Break the Fourth Wall at the Cinema '76 Café With All-Day Breakfast and Dessert

The Cinema 76 Café is a space built by and for film buffs.

It was 7:15 in the evening when I arrived at Tomas Morato to visit Cinema '76’s new home in Quezon City. 

Now, if I were there for a movie, I would have been more than a half hour late to their latest screening of The Little Mermaid. But I was there for their newly opened Cinema '76 Café only a few steps away—in time for dinner with Daphne Chiu, the current President and COO of TBA Studios. 

Fresh from a visit to France for the Cannes Film Festival, she took me through a short tour of the menu, sharing stories from the film industry in between.

Movies with a Meal

“We’ve been toying with the idea [for a café] even before the pandemic,” she says. As a film buff herself, Daphne says she’s always wanted to have a place to sit down and talk after watching a movie. Instead of being greeted by an empty mall or parking lot after the last screening, the cafe’s late hours (open from 9 AM until 2:30 AM on Fridays and Saturdays) allow patrons to have a drink or a meal before they leave. 


Photo by TBA Studios.

Before anything else, I had the Kontrabida cocktail: a brooding Negroni made with Hendrick’s Gin–a favorite of the “La Primera Kontrabida” herself, Cherie Gil. “She was a friend of TBA Studios. Glass of champagne in hand, she used to come to our Oscar screenings and we’d be surprised,” Daphne shared. “She would also ask us for orange juice — and when Cherie Gil asks for orange juice, we get that orange juice for her!” Resting on top of the ice is a twist of an orange peel, an endearing tribute to Filipino cinema’s iconic villainess.

For a kick of caffeine in the morning, they have the Producer’s Iced Cafe topped with caramel popcorn. While it’s sweet, the mellow coconut milk they use makes for an interestingly irresistible combination of flavors. The Cinema '76 Cappuccino is a similar drink that can be served warm as well.

Producer’s Iced Cafe

Photo by TBA Studios.
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The Truffle Potato Wedges and the Kilig Fried Pickles are the favorites among their appetizer menu, and they make for great snacks to bring to the cinema right next to the café. If you have a sweet tooth, they boast about their Truffle Caramel Popcorn made fresh every day.

Kilig Pickles

Photo by TBA Studios.

After watching a movie, stay longer to have the TBA Box Office Pasta or my personal favorite: Carson's Bagnet with a side of deliciously creamy laing, inspired by the cravings of the lead character that Maja Salvador plays in the hit 2017 film, I’m Drunk, I Love You. One bite of it and you’ll understand why Carson loved it. 

Carson’s Bagnet

Photo by TBA Studios.

If breakfast food’s what you’re after, they have the classic Chicken and Waffles on the menu and also offer the Luna, Del Pilar, and Quezon French Toast Sandwiches inspired by their historical fiction films, Heneral Luna (2015) and Goyo (2018). The Elvis Presley Crepe is a filling dessert that takes after the crooner’s favorite sandwich—with peanut butter, banana, and a sprinkling of bacon on top.

Chicken and Waffles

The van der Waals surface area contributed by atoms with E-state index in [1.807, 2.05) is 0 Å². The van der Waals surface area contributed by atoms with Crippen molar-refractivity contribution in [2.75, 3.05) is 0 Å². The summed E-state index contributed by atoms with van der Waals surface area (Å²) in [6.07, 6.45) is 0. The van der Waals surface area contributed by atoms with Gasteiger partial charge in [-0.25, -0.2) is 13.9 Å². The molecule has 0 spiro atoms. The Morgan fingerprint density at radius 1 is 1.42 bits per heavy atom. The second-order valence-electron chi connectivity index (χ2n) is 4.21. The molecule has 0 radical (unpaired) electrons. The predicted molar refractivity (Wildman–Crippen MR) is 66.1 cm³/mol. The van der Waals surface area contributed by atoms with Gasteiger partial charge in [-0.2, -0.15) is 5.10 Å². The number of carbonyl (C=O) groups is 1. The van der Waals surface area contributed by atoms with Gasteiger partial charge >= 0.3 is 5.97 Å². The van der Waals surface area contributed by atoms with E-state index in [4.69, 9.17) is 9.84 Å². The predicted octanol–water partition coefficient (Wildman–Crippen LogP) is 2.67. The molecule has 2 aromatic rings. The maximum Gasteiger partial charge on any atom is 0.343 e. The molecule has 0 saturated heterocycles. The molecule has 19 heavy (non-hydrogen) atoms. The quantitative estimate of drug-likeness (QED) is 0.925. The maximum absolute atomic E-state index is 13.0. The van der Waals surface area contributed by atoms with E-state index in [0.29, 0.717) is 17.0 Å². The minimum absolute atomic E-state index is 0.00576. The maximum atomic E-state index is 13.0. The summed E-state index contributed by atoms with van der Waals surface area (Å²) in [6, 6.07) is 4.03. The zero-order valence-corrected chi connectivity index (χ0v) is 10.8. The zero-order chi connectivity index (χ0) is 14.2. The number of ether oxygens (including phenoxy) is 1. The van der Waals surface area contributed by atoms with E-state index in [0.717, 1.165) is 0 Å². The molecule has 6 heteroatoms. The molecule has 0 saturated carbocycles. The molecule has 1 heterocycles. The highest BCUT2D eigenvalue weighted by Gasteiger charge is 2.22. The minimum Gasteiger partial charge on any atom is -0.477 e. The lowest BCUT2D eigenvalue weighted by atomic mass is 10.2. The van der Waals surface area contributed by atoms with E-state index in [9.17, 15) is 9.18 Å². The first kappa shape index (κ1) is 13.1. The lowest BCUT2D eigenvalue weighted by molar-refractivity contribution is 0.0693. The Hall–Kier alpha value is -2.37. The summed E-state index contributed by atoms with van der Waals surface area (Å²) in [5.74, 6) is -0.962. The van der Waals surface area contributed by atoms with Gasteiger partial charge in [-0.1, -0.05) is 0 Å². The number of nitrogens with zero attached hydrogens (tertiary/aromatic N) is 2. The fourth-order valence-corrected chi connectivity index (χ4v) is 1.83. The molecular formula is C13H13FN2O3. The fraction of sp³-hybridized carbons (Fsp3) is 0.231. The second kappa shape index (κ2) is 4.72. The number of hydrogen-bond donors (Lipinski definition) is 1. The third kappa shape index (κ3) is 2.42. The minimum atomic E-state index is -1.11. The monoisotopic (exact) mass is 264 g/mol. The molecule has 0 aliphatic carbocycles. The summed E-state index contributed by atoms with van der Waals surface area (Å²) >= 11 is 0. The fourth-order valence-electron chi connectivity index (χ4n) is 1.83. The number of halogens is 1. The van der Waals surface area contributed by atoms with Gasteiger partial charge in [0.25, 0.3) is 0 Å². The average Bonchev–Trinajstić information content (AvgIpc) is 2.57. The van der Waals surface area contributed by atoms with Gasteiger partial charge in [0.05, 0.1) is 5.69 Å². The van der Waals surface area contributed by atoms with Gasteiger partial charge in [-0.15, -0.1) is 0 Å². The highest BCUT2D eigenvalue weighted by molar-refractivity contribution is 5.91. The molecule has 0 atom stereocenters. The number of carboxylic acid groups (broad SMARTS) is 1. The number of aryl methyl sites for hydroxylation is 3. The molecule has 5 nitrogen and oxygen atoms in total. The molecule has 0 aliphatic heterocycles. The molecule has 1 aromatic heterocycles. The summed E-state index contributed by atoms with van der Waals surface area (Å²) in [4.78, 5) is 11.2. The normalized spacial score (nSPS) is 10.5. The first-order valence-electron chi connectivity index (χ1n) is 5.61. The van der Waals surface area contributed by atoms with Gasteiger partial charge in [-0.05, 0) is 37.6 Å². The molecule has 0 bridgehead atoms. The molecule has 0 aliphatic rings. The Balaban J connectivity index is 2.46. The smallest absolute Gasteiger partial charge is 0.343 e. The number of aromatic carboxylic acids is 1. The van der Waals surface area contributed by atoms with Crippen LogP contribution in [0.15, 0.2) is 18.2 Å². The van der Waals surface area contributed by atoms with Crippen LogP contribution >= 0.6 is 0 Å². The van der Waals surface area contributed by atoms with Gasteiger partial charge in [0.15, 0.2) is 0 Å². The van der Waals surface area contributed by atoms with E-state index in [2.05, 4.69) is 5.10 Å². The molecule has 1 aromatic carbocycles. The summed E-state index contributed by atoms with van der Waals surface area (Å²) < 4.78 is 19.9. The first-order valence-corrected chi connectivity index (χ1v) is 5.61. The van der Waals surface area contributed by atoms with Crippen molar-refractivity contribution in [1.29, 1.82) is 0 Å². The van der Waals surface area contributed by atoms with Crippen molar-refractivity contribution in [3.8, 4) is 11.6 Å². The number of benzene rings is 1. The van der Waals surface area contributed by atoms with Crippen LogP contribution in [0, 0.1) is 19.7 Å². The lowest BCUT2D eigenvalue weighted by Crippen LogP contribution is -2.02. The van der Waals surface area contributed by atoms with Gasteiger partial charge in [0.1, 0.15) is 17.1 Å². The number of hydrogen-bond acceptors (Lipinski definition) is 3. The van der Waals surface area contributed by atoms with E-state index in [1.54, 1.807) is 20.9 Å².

Photo by TBA Studios.

Elvis Presley Crepe 

Photo by TBA Studios.

More Than Just a Café

The combo of sleek interiors and expertly curated menu is a far cry from their roots in San Juan and Anonas. In a way, Daphne also misses those older iterations of the cinema. She remembers how small the original Cinema '76 was in San Juan back in 2016, when she started out as a freelance producer for the studio.

“We were the first commercial micro cinema, even though technically our space was just a conference room converted to seat more people watching. We were catering to the people who really loved our local indie films,” she says. Film lovers from Baguio, Los Baños, Bacolod, and Cebu would be dedicated enough to make their way to their small cinema to spend the day watching indie movies there—because they were the only place that housed those types of films. Some of those moviegoers have supported the company even as they moved to Anonas, and eventually to their new home in Tomas Morato.

Cinema '76 Cafe Interiors

Photo by TBA Studios.

Now, their café and cinema have grown to accommodate more passionate communities. On most Tuesday nights, the café turns into a venue for Comedy Manila’s Open Mic Night. On some days, K-pop fans rent out the cinema to host streaming parties for their respective fanbases. It’s not only film communities that find a home in their space. The floor is open for different communities who need a place to celebrate their interests, whether it is in the realm of comedy, comics, or even local P-pop boy groups.

“We wanted the café to reflect the needs of our growing customer base… With our spacious dining area and a customizable menu, we can do so much more and be an ideal venue for different types of events,” says Daphne.

The Cinema '76 Café is not just a space that caters to the local film community. It’s a space built by members of it—so every aspect is built for the moviegoers’ liking. While the company has come a long way from their San Juan and Anonas cinemas, the love for film can still be felt in the space. The local film scene’s culture is injected into the menu, the interiors, and even the way they operate into the late hours of the night.

Cinema '76 Café is located on T. Morato Ave, cor Scout Borromeo St, Quezon City, Metro Manila.

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Patricia Villoria
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